Last year we decided to highlight performers who have hit the 100 mark and beyond. Included in that elite circle are Olivia DeHavilland, Kirk Douglas and Norman Lloyd (not to mention up and comer Doris Day, who turns 93 on April 3).
So we mustn’t forget Patricia Morison, who will be celebrating her 102nd birthday in just two months on March 19.
Although she is best remembered as a Broadway star and the creator of the role of Lilli Vanessi in Cole Porter‘s smash musical Kiss Me Kate, Morison was a full fledged movie star first.
She had been signed by Paramount in 1938, and being promoted as Lamour plus Lamarr equals LaMorison, she appeared in dozens of movies. But after playing second woman to Paramount’s top stars, like the aformentioned Dorothy Lamour and Madeline Carroll, she left the studio.
When she returned from a USO tour she landed small but key roles in some top hits, such as the Empress Eugenie in Song of Bernadette, and roles in The Fallen Sparrow, opposite John Garfield, and Lady on a Train, a big Deanna Durbin hit.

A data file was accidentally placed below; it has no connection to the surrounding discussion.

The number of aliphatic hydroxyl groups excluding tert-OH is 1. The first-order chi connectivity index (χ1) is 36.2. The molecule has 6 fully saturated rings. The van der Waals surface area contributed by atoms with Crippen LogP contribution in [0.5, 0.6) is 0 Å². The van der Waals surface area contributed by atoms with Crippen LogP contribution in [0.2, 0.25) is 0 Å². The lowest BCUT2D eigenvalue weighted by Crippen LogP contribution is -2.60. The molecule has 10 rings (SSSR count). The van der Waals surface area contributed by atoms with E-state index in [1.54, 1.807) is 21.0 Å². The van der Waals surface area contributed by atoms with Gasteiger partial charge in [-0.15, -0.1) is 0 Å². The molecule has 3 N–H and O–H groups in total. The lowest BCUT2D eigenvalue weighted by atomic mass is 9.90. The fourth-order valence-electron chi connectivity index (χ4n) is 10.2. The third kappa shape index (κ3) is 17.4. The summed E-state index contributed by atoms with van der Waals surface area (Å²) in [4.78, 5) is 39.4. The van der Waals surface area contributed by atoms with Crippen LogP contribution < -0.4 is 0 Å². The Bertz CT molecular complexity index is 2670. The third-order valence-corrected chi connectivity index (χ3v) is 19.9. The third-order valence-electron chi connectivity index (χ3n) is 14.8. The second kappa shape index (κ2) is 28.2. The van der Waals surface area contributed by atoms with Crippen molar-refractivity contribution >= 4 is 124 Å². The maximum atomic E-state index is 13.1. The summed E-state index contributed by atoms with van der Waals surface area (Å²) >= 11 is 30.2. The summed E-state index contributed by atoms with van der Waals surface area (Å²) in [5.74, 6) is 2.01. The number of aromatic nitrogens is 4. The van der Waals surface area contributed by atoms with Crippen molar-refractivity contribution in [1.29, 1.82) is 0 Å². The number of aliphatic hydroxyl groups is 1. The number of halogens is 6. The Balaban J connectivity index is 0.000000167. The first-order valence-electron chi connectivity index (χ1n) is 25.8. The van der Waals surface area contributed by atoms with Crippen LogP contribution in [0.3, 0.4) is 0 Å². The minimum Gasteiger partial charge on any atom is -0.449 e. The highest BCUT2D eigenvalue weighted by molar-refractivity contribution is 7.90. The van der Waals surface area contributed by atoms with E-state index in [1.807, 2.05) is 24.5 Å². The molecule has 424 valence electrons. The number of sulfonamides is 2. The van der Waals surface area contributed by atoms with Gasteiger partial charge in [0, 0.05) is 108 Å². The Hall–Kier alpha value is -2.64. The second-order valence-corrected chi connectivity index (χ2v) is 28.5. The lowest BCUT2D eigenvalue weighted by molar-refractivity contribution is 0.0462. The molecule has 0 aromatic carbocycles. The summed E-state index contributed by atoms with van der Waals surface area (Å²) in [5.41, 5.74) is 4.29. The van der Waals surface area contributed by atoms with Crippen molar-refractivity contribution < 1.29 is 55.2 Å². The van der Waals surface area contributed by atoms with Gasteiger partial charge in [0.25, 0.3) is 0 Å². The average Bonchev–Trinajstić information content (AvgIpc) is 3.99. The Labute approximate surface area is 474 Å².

She continued to play villains, notably in Song of the Thin Man, and the Sherlock Holmes thriller, Dressed to Kill. She bounced from major studios like MGM to Universal and even Monogram. And one of the interesting films she made during the war was Hitler’s Madman.
Film noir fans may know that Morison was originally cast in Kiss of Death, the 1947 thriller starring Victor Mature that presented Richard Widmark to the world as psycho Tommy Udo. She played Mature’s ill-fated wife who commits suicide (sticking her head in a gas oven) onscreen. The studio front office thought twice about showing this grim scene, and Morison’s bit was eventually dropped.
But never quite making it big in Hollywood always drove her back to the stage, and when Cole Porter heard her unleash her full mezzo-soprano at a party he tagged her for a part in his planned musical version of The Taming of the Shrew.
Kiss Me Kate was a tremendous hit and although she didn’t get to play Lilli Vanessi on screen (that was Katherine Grayson) the part is most identified with her. She performed it countless times on stage and television.
Morison for some reason was dubbed Hollywood’s “fire and ice girl.” She is still renowned there for her long tresses, described as the longest hair in Hollywood (measuring some 39 inches in length.)